Source: Cambletown City Council, Australia

Some of these ‘something-friendly’ labels are devised by the tourism industry, seeking to differentiate places and highlight the benefits to certain groups of travellers. But many are relatively established, serious movements, backed by academic research and with policy clout to improve existing places for certain groups, or to achieve environmental or economic benefits. The majority of these movements have a solid social or environmental rationale, with many seeking to eradicate urban problems such as inaccessibility, poor public health, or exclusion.

On the whole, I am positive about these initiatives (well, maybe not the RV-friendly cities) and can see how and why they have grown. Cities are such complex and multi-faceted entities that it makes sense for people and organisations to focus on one thing. Researchers are funded, and rewarded, for specialising. And single-issue politics is also at play here.

‘Cycle-friendly cities’ is a good example of a movement that has pretty clear objectives and is making a real difference. There are cities where sustained pro-cycling strategies have delivered major infrastructure projects that prioritise bikes and support active travel. In other cases, labels such as ‘climate-friendly city’ seem to be given to mark an aspiration for a place – and to help guide the trajectory of future decisions. Again, this seems to be a positive idea, as long as action follows.

But deep down I feel uneasy about the narrow focus that these titles imply. As a planner and urban designer I know that all of these ‘friendlies’ need to come together in any given space, in any given city. Who wants a place that is great for cyclists but not for older people? Or a city that works for women but not for bees? As a tourist, does it matter how friendly the visitor facilities are if the residents are living in poverty and have no access to clean water?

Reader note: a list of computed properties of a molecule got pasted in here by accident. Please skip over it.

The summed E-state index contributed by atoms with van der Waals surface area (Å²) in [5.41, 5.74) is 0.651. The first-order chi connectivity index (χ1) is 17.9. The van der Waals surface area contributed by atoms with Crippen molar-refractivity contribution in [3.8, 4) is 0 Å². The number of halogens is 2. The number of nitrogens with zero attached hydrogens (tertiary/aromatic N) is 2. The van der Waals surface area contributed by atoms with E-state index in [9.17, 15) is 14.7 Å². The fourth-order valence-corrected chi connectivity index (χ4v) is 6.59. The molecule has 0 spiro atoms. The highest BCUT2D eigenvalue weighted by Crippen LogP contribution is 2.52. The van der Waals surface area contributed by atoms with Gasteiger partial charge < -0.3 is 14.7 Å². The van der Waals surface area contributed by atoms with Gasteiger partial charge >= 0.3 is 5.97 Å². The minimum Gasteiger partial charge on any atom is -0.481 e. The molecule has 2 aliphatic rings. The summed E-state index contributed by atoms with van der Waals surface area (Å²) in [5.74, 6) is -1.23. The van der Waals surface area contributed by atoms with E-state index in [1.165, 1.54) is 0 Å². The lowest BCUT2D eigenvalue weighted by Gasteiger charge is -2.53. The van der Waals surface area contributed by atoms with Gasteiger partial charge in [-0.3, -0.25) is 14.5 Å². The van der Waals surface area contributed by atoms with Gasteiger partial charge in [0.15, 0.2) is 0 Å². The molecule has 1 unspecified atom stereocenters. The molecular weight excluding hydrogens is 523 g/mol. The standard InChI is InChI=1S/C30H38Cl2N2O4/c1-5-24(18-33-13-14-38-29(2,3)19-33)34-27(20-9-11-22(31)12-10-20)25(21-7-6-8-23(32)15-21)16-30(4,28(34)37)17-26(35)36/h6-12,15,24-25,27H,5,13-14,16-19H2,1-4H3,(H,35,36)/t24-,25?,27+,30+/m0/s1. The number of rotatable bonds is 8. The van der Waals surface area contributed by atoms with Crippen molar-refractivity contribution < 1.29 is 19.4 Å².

Source: www.inhabitat

Our task is to make cities ‘friendly’ for all groups and the environment. We have to understand how to ensure that the same city can be accessible for people with disabilities and support ecosystems and be safe and attractive for families and be beneficial in terms of climate change, and so on. We need help and evidence from different sectors on what works best for them. We need to work with, for example, ecologists, climate scientists, accessibility specialists, transport engineers, sociologists, and health experts. But we must be able to synthesise the evidence, and sometimes make compromises or trade-offs. Then we need to plan and design places that work for us all. So instead of aspiring to ‘Something-friendly’ cities, we should try to make our cities ‘Everything-friendly’ or, as I like to call it, ‘well-planned’.

This reminds me: there is also a movement for ‘Friendly cities’, and apparently we all need to head to San Miguel de Allande[ii] in Mexico, to experience the most sociable city on earth! Sounds like a plan for 2019.

 

[i] www.campanda.com.5R-Vfriendlycitiesaroundtheusa

[ii] www.cntraveller.com.friendliestcitiesintheworld

Delivering high quality green infrastructure

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By Danni Sinnett

Globally, more people now live in towns and cities than live in the countryside. With urbanisation projected to increase into the future, and pressure on land for housing, we need to find a way of creating healthy places where both people and nature can thrive. This can be achieved by incorporating high quality green infrastructure into new and existing places.

Providing trees in each front garden in Edinburgh provides benefits as soon as people move in

Green infrastructure is a relatively new term that has gained traction in planning over the last 15 years or so, and differs from previous approaches in that the emphasis is on the creation of a coherent network of green and blue features that provide multiple functions, instead of focusing on individual spaces. These components are varied and include, for example greenspaces, parks and playing fields, street trees and landscaping, allotments, private gardens, wetlands, streams and other water bodies, as well as green roofs and walls. A critical function of this network is to provide connectivity within the urban environment and between the urban and rural.

Barking Riverside includes a network of high quality green infrastructure providing benefits for people and nature